A. We bought an abandoned 1890 12 room farmhouse with a tin ceiling in the kitchen about 20'x12'. The heat pipes froze and leaked causing rust and peeling paint everywhere. After trying everything from strippers to a homeowners sandblaster the only thing that worked was hiring a guy to come over with a tow behind compressor and a professional sand blaster using play sand. The only damage was the previous water damage. We'll repair that with body filler. It's painted a dark grey and looks brand new. It was messy but we used lots of drop clothes and plastic to cover everything. It took about 4 hrs from start to clean up and around $400.00. It was well worth it considering all the time wasted trying to do it manually.Steve Forgacs
- Smithville New York
February 13, 2008
Q. I have a 100 year old house with a tin ceiling in the kitchen. Someone framed in a drop ceiling over it. I now want to remove the framing which indeed will leave me with much damage and nail holes. Is there a way to carefully remove each tile so that they could eventually be reinstalled?Nancy Wels
homeowner - Manchester, New Hampshire
September 12, 2008
A. I have been a contractor for over 30 years and I have found that tin ceilings can be cleaned from paint with a small sand blaster.It takes time but it does a good job. If you want to keep the natural look a clear coat of paint or lacquer will bring back the original shine. Patience is the key.Gerald Mahin
- Mason City, Illinois
April 12, 2010
A. Peelaway is my product of choice, I have a place built in the early 1800's and my tin ceilings were covered in lead paint which meant no heat. Sandblasting can damage the detail you're trying to retain so I used Peel Away [linked by editor to product info at Amazon] and left it on for 72 hrs, came back and all layers of paint literally came off on the paper you apply it with. Coat of Peel Away Neutralizer [linked by editor to product info at Amazon], Rust Converter [linked by editor to product info at Amazon], Self-Etching Primer [linked by editor to product info at Amazon] and top coat and it looks beautiful.Jess Anderson
April 18, 2010
A. I feel the need to add my experiences with "tin" ceilings. We have 2 buildings with much of the original ceilings. These are actually not tin but a mild steel. They are a silver-ish in color and were dipped in or sprayed with a chemical solution which turned them black. That is a rust proofing but not an actual anodizing. (This may or may not be 'exactly' right, but what I have learned from reading on the net. I forget the name of the solution.)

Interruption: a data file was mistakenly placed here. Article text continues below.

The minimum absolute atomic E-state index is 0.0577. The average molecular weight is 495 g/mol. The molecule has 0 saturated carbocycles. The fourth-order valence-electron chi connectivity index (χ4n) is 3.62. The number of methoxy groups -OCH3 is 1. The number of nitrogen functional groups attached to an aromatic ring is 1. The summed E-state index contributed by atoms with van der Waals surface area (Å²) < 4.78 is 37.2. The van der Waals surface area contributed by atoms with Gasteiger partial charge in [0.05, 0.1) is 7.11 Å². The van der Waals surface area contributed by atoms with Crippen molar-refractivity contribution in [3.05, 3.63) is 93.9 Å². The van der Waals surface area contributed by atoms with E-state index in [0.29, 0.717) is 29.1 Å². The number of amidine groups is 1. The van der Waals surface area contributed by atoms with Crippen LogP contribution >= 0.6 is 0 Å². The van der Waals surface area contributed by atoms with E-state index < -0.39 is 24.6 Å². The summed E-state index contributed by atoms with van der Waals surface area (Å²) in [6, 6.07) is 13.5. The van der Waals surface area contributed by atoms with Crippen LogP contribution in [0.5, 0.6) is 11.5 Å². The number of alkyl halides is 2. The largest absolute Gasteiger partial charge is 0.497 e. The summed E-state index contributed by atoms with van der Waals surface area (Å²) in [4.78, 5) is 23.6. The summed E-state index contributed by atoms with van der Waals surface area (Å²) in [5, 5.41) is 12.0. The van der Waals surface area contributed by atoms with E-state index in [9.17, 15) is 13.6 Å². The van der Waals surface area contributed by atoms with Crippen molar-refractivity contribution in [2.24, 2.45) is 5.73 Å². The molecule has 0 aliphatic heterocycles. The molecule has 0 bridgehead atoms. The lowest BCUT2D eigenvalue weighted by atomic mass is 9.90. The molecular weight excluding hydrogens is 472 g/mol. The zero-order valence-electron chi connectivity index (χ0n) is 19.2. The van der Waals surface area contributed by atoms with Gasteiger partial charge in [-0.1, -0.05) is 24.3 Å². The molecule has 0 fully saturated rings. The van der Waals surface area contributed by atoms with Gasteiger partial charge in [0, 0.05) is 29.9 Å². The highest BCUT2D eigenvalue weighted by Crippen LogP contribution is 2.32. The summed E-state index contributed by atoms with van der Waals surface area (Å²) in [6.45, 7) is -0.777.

Sometimes the solution did not completely cover the piece and one can see the original untreated metal color.
We are refinishing one building which has been covered with a dropped ceiling for the last 3 decades. Sandblasting removed four layers of chipping paint and feathered what remained of the original layer, which is adhered very well. We will prime with an oil based metal primer.
Seams between tiles which are large and can't be reclosed for whatever reason are being covered with paintable aluminum automotive repair tape. So are rusted holes from many years of poor roof repairs.
The finish coats are still being researched. We hope for a metallic copper and verdigris wash. We're keeping our fingers crossed on that!
- Moberly, Missouri
July 1, 2011
Q. I have purchased a 100 yr old commercial building in rural Alberta and would like to refinish the old tin ceiling. It has been covered by suspended ceiling for about 30 years and so some wiring and conduit must be moved and changed. It was painted and seems to be adhering well. Some repairs will be required so I am hoping to remove loose paint and possible rust, fill holes, move tiles as needed and then paint with metallic paint I found on the internet. Sounds like a metal primer tinted with base color of orange or coppery color would be a first good start. Should I use a roller with a textured ceiling pile or would renting a sprayer be a better option? Any suggestions would be welcome. Am I delusional?Caroline Tokarchik
- Stettler, AB, Canada
May 23, 2014
A I am restoring a tin ceiling that only covers part of the kitchen ceiling. It was in the barn and painted.
I used HEAVY DUTY OVEN AND GRILL CLEANER to strip it with joy! My first panel I used paint stripper and it took forever. The Oven Cleaner I spray on and, depending on humidity, can use a wire brush and 1-3 Steel wool to easily remove the old paint. It takes 1-2 hours to let it sit and work. It comes off like black crust on your grill. It is sooo easy and does not discolor or damage the original tin. It is amazing! You can only do this with it lying flat. Then I hose it off; go over the surface with Naval Jelly(follow directions) and then seal the front with Rustoleum clear Spray Enamel. I spray the back with Rustoleum flat primer to ensure no rust. I have rehung 2 panels 2'x4' with 8 tiles so far. I just used the old nail holes My house is 1905.
As disclaimer, Home Depot has chosen me to answer questions for restorations on a "pro" or expert panel.
- Eureka, California USA